DH Darien, DIY, ENO
    Tarp
    ProFly
    Insulation
    Grapenut Custom UQ
    Suspension
    Whoopies
    Posts
    193
    I like the idea of the Irish Man, integrated bug net, but small, with flaps over it to keep out rain. If this makes any sense...
    Grant

    Getting lost is not a waste of time.

  5. #5
    TallPaul's Avatar
    Join Date
    Aug 2012
    Location
    Charlotte, NC
    Hammock
    WBXLC, WBBB, LiteOwl
    Tarp
    Superfly, MambaJam
    Insulation
    HG Phoenix, WL Sum
    Suspension
    Webbing, Whoopies
    Posts
    1,552
    Images
    5
    MedicineMan here on the forums has something like this.
    Check out the following vid, around the 2:20 mark.


  6. #6

    Join Date
    Jul 2012
    Location
    Moncks Corner, SC
    Hammock
    WBBB, Bonefire
    Tarp
    UGQ, HH
    Insulation
    UGQ,EE,Snugglebug
    Suspension
    Dutchware
    Posts
    677

    Re: An integrated 'tarp' could save a LOT of weight

    I believe the Eureka Chrysalis has something similar...think water proof/resistant over cover with bug net windows to allow condensation to escape & awnings to keep rain away from bug net window.

  7. #7
    Ratdog's Avatar
    Join Date
    Sep 2012
    Location
    Swamp in the woods, NJ
    Hammock
    WBBB XLC or GT Dbl for day hiking
    Tarp
    WL OMW
    Insulation
    AHE KAQ JUQ, HG0B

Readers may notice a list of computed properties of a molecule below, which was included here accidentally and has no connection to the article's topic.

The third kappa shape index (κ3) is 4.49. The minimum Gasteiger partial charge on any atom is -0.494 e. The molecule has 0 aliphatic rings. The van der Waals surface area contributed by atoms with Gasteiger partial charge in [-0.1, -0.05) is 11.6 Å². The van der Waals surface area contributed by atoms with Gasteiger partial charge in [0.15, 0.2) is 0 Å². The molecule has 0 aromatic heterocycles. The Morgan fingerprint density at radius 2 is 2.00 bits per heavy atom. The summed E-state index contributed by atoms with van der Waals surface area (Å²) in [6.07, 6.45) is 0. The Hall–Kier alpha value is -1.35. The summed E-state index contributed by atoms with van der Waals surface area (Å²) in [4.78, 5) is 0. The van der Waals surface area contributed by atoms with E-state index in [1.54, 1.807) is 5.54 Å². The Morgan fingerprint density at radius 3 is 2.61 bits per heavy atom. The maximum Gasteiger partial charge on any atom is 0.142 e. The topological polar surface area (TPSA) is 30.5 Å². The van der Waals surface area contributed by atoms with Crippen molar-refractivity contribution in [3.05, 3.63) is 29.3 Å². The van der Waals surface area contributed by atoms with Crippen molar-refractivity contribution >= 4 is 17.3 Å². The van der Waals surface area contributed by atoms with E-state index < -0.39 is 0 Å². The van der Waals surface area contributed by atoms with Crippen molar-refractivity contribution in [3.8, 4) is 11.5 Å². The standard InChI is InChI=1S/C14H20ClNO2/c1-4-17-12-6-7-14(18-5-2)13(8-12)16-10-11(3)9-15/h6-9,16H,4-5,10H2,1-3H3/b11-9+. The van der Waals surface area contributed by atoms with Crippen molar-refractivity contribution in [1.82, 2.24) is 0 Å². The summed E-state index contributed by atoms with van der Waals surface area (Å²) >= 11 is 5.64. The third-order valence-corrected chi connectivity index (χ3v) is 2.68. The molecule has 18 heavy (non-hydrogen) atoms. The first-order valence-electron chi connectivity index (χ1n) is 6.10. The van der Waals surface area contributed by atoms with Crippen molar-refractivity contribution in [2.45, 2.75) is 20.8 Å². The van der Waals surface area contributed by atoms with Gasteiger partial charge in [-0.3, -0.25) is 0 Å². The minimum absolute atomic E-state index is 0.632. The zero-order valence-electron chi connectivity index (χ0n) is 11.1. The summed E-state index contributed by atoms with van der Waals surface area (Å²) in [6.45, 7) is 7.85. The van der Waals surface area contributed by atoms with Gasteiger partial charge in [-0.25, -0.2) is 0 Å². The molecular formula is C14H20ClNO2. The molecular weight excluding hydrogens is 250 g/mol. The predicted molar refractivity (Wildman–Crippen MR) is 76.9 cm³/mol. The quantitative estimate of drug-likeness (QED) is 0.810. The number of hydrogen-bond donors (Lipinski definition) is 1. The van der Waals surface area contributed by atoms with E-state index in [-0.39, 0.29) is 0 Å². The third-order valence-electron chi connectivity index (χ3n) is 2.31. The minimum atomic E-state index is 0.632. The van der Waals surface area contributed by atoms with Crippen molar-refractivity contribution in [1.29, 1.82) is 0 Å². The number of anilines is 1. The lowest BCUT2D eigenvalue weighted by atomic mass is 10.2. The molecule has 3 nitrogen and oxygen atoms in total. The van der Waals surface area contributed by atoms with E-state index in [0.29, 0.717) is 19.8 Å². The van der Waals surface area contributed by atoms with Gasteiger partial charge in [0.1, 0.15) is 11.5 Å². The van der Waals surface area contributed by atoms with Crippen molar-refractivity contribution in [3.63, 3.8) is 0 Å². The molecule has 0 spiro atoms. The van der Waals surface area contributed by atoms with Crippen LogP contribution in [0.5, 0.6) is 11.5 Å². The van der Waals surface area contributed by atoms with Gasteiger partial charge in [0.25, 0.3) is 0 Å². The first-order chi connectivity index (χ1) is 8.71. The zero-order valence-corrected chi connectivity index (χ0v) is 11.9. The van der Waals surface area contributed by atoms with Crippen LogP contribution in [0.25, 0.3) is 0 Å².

Suspension
    Whoopies or web
    Posts
    1,281
    Nice but what do you do when you have to pack it away after a big rain?
    A tarp you can pack separately or leave in netted snakeskins on the outside of the pack.

    Seems like it would be an issue getting the entire hammock soaked when packed away.

  8. #8

    Join Date
    Jul 2012
    Location
    Moncks Corner, SC
    Hammock
    WBBB, Bonefire
    Tarp
    UGQ, HH
    Insulation
    UGQ,EE,Snugglebug
    Suspension
    Dutchware
    Posts
    677

    Re: An integrated 'tarp' could save a LOT of weight

    At least on the Chrysalis the tarp portion is removable...

  9. #9

    Join Date
    Sep 2010
    Location
    Rochester, NY
    Hammock
    Hennesy
    Tarp
    various
    Insulation
    pads, foam
    Posts
    3,898
    Images
    17
    Methinks you would be better off putting your money in a Cuben tarp. Think about eating, setting up, or taking down in the rain.
    YMMV

    HYOH

    Free advice worth what you paid for it. ;-)

  10. #10
    Member Speedy's Avatar
    Join Date
    Apr 2012
    Location
    Yorktown, Va
    Hammock
    BIAS Hiker Lite DL
    Tarp
    Speer Winter Tarp
    Insulation
    DIY Underquilt
    Suspension
    Whoopies!
    Posts
    64
    Images
    12
    What about something like a hammock with a ripstop bottom, silnylon on one side coming up to the ridgeline, and then bugnet on the other side. The sil from the one side would then continue over the bugnet on the other side, giving you something like a half attached tarp. That way you could still have a small tarp to pull out like a porch, or you could throw it back over the sil side for calm weather. Not sure if that makes sense.
    "May your trails be crooked, winding, lonesome, dangerous, leading to the most amazing view."-Edward Abbey

Bookmarks

Posting Permissions

  • You may not post new threads
  • You may not post replies
  • You may not post attachments
  • You may not edit your posts
  •